Own ports organization
m.seaman at infracaninophile.co.uk
Wed Apr 4 20:36:36 UTC 2007
Alex Zbyslaw wrote:
> Milan Knizek wrote:
>> are there any recommendation how to organize own ports?
>> Should I keep them within official /usr/ports structure or rather
>> separately? If kept separately, how does it work with pkg* commands then?
> For what it's worth, if you use cvsup then you can store your own ports
> safely under /usr/ports. You can also store extra files (like extra
> patches, for example), though I'm not sure what would happen if that
> port got deleted. Probably just your patch would remain.
> I have no idea if csup is safe in this regard, and portsnap was
> definitely not safe, last I heard.
> I'm sure you could easily concoct a solution where you kept new ports in
> a separate tree, and had something like a Makefile to make links into
> /usr/ports after each time you used say portsnap. A symlink to a
> directory should work just as well as a real directory. I find it
> easier to stick with cvsup.
There's already support in the tree for adding local ports, or even
entire local categories of ports.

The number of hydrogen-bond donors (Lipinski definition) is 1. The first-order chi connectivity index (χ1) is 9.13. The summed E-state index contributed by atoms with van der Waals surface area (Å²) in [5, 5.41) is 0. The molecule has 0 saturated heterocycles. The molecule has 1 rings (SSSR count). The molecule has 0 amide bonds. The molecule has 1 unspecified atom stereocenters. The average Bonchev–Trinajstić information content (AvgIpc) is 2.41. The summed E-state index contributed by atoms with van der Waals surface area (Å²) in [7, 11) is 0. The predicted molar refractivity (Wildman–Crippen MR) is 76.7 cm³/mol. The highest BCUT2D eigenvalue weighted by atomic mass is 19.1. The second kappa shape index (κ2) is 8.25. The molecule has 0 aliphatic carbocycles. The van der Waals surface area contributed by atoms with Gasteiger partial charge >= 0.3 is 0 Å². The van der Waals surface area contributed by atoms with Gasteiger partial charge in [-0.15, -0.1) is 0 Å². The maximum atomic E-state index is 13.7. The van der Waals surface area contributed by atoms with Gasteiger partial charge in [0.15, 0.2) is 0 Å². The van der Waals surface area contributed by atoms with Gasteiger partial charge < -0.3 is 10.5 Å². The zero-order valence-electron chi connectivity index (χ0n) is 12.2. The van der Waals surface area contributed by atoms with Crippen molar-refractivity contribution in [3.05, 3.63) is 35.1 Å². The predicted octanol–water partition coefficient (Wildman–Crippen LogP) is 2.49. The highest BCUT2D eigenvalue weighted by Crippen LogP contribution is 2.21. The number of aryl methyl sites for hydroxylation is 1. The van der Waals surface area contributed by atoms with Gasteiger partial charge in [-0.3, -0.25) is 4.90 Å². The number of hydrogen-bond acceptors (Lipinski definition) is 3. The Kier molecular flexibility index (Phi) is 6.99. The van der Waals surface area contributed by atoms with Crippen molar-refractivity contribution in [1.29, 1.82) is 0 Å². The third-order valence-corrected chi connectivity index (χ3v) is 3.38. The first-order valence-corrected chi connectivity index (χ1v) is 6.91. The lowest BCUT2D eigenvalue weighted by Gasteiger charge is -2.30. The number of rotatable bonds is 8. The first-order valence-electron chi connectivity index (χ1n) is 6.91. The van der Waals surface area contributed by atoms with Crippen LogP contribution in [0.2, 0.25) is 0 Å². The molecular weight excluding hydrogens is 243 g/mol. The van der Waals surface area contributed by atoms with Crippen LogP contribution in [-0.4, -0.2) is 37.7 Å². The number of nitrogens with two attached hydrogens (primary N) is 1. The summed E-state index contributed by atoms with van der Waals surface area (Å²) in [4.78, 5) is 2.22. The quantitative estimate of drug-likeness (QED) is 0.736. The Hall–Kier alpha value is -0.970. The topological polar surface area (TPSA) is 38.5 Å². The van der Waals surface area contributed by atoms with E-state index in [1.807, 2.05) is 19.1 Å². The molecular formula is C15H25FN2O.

Simply create /usr/ports/Makefile.local containing eg:
SUBDIR += my-ports
and make /usr/ports/my-ports a link to your directory of local ports.
Or you can tack another port into the existing hierarchy -- eg.
suppose you have a customised version of apache22. Then you can create
SUBDIR += my-apache22
and /usr/ports/www/my-apache22 either as a link to, or as a directory
containing your modified apache22 port.
The SUBDIR links are probably only really necessary if you're going to
try and build an INDEX incorporating your custom stuff. As the mods go
into separate files, this is cvsup proof.
This approach generally works OK with the pkg_* tools -- so long as
each of your homegrown ports has an origin accessible within the ports
tree. You may find you need a bit of 'pkgdb -F' action to sort out
dependencies if one of your custom ports replaces a port that others
depend on. On the whole though, it should work nicely.
Dr Matthew J Seaman MA, D.Phil. 7 Priory Courtyard
PGP: http://www.infracaninophile.co.uk/pgpkey Ramsgate
Kent, CT11 9PW
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